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News > Feature - Artists get creative at Nov. 3 show
Artists get creative at Nov. 3 show

Posted 11/9/2010   Updated 11/9/2010 Email story   Print story

    


by David Edwards
Academy Spirit staff writer


11/9/2010 - U.S. AIR FORCE ACADEMY, Colo. -- There's just something about the Air Force Academy that nurtures people's flare for the creative.

Anyone who thinks otherwise just needed to drop by the Milazzo Center Nov. 3 for the Academy's Artist, Craftsman and Photography Show.

Savory refreshments and scintillating artwork awaited visitors, and many of the artists showed up to mingle, discuss their creations and collect their prizes.

Paula Dickinson, the awards presenter, said this year's show produced the largest number of entries the organizers have ever had. She also said the judges rated the caliber of the submissions as the highest they've seen so far.

"As you can see, this is an extremely varied art display," Ms. Dickinson said. "That's why we can't really call it a contest. I consider this an exhibition, sort of a people show.

The industrial arts category really brought out people's creativity. Ed Keegan was awarded the trophy in that category for his wooden rocking plane. The detail and craftsmanship of the piece impressed judges and spectators alike.

Ribbon-winning entries in the industrial arts category were just as outstanding. James Trachta took first place for his stained glass creation "Old Rugged Cross." In second place was Laurie Ostasiewski for her decorative basket made of pine needles. And Howard Miller's carved Harris hawk earned the third-place ribbon.

Another trophy-winning entry that was a real talker was a painting by Gloria Shryock titled "Split Cycles." The painting combined a dramatic color scheme and a distinctive composition. It stood out even in a room full of remarkable handiwork.

Organizers were also pleased with the increased participation by youth artists this year. In the fine art category, there was a teen division and a division for kids under 12. Aila Benz, Esperanza Semchuk and Alexis Winslow all had multiple prize-winning entries.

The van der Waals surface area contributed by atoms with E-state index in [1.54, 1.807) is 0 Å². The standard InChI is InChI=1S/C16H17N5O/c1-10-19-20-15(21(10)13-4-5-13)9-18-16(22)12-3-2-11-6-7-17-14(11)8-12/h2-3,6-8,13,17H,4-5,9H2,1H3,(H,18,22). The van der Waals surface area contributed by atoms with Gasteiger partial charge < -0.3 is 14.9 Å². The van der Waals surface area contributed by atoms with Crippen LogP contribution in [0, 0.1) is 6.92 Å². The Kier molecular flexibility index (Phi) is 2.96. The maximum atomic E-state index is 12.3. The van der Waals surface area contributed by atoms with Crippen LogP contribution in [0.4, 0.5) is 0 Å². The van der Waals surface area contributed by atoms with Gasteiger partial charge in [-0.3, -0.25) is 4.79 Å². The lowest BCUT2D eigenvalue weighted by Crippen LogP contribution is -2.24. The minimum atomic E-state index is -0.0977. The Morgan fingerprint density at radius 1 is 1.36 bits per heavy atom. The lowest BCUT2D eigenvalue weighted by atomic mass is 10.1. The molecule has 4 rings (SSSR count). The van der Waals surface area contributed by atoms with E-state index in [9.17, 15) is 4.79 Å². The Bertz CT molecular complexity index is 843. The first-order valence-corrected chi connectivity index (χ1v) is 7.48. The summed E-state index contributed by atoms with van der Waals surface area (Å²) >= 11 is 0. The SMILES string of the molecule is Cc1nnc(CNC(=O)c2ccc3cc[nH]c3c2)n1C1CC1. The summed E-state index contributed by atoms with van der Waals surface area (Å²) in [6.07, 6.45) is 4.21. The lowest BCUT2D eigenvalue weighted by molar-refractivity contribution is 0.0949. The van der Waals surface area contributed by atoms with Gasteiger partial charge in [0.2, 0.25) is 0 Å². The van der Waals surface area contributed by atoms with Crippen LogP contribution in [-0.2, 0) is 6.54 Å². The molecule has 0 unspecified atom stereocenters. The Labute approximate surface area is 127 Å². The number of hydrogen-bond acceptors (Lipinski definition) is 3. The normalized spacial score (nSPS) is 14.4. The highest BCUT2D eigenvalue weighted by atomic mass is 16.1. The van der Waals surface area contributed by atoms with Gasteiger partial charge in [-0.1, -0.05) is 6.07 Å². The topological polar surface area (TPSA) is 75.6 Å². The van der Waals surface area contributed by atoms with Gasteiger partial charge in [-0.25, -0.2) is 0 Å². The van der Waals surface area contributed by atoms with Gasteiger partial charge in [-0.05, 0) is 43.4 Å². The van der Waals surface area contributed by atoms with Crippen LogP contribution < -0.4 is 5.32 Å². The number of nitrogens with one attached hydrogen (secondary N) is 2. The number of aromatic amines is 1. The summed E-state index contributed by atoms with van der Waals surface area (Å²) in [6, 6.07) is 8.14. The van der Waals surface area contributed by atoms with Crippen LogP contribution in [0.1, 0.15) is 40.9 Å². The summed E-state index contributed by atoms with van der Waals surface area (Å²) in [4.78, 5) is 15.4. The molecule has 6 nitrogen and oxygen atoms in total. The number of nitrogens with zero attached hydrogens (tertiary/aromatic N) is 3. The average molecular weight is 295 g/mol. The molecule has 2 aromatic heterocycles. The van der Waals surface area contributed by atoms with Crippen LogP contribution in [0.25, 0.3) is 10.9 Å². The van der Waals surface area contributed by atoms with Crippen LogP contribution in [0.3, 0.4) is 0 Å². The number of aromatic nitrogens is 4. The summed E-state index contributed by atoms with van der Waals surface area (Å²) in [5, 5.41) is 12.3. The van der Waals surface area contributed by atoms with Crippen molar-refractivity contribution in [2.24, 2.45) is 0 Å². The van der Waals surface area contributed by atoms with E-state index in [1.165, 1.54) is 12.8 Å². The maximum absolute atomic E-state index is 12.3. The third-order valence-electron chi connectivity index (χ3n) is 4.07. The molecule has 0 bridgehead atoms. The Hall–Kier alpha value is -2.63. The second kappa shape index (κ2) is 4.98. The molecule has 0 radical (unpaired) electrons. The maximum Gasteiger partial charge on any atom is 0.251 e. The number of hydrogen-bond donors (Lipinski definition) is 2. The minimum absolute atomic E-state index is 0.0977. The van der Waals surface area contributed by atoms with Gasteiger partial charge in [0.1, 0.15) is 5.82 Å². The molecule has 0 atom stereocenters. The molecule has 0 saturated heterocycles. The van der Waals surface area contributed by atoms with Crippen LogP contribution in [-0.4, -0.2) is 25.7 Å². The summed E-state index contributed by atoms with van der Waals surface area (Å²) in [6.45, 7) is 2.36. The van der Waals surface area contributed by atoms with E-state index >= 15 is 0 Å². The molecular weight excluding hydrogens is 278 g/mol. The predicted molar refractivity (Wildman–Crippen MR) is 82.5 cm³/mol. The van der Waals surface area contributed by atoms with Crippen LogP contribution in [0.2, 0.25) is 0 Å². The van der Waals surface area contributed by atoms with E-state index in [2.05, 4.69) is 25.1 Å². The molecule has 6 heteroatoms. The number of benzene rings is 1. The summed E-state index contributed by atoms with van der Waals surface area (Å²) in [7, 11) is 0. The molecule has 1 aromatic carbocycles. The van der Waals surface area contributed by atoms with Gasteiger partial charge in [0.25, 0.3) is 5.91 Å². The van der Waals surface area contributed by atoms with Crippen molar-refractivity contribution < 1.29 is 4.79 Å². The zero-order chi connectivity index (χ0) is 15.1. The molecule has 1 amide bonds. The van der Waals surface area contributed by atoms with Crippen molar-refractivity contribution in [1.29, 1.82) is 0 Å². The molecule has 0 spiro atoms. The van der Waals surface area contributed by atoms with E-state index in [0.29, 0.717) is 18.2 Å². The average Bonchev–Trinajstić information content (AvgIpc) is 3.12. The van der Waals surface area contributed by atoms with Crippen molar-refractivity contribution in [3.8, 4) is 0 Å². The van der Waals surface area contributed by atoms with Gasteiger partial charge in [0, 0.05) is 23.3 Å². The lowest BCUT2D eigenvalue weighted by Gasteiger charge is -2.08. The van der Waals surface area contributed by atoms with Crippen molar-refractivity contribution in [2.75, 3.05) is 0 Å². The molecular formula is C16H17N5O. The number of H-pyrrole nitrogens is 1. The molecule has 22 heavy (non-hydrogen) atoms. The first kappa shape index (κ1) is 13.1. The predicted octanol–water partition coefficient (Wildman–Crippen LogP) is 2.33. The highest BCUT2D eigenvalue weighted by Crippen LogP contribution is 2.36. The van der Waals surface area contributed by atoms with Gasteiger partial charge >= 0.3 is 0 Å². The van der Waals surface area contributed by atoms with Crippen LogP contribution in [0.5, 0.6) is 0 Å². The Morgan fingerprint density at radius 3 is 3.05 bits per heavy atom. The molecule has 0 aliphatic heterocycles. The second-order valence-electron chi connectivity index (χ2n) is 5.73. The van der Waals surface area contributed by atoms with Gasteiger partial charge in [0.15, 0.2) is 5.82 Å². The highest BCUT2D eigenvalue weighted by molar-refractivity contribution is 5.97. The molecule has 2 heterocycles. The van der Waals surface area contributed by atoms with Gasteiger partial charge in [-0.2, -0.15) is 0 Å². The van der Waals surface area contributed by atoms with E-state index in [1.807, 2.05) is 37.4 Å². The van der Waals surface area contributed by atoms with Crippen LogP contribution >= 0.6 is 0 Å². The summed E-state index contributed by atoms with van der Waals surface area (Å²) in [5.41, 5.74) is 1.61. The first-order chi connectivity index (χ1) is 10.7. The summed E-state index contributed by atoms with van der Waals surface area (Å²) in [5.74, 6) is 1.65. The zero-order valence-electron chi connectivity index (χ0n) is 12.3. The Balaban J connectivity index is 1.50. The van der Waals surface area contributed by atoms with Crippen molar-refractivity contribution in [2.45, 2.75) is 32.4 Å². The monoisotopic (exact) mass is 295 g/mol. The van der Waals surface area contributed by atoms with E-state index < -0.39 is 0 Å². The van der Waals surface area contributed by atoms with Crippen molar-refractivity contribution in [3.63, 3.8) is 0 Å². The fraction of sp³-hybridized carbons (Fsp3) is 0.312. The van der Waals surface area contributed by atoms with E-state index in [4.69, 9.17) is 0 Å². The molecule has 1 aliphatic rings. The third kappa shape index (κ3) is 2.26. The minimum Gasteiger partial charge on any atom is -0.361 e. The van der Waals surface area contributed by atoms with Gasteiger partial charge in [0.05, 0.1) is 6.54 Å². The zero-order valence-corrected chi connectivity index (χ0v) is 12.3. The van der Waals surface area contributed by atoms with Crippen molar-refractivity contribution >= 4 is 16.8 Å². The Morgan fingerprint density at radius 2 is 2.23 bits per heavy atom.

In the photography categories, a handful of entrants cleaned up when it came to awards. Jimmy Do won three trophies and numerous ribbons. In fact, Mr. Do earned an award of some kind in all but four of the 11 categories.

Other big winners on the photography side of the show included Merry Miller, Nona Clark, Robert Reyes and Alicia Altman.

Among the most whimsical items on display were Susan McDowell's pineapple lei, which won the trophy in the textiles category, and Dusty Severn's "Violent Pot." The top of the pot was fragmented and curled, as if its contents had exploded. That item captured a third-place ribbon, and Ms. Severn also earned second place in the same category for her Mohave Dusk covered pot.

Speaking before the awards presentation, Col. Timothy Ferguson said the show has gotten bigger each year, and he expressed his hope that next year's show will require even more room. He also said that since arts and crafts are not his strong suit, he can appreciate the talent and quality that were evident in all the submissions.

"These aren't as big as Falcon football games, but this is something I wish everybody in the community could come out and see," Colonel Ferguson said. "This is one of the things that make the Air Force Academy such a great place."



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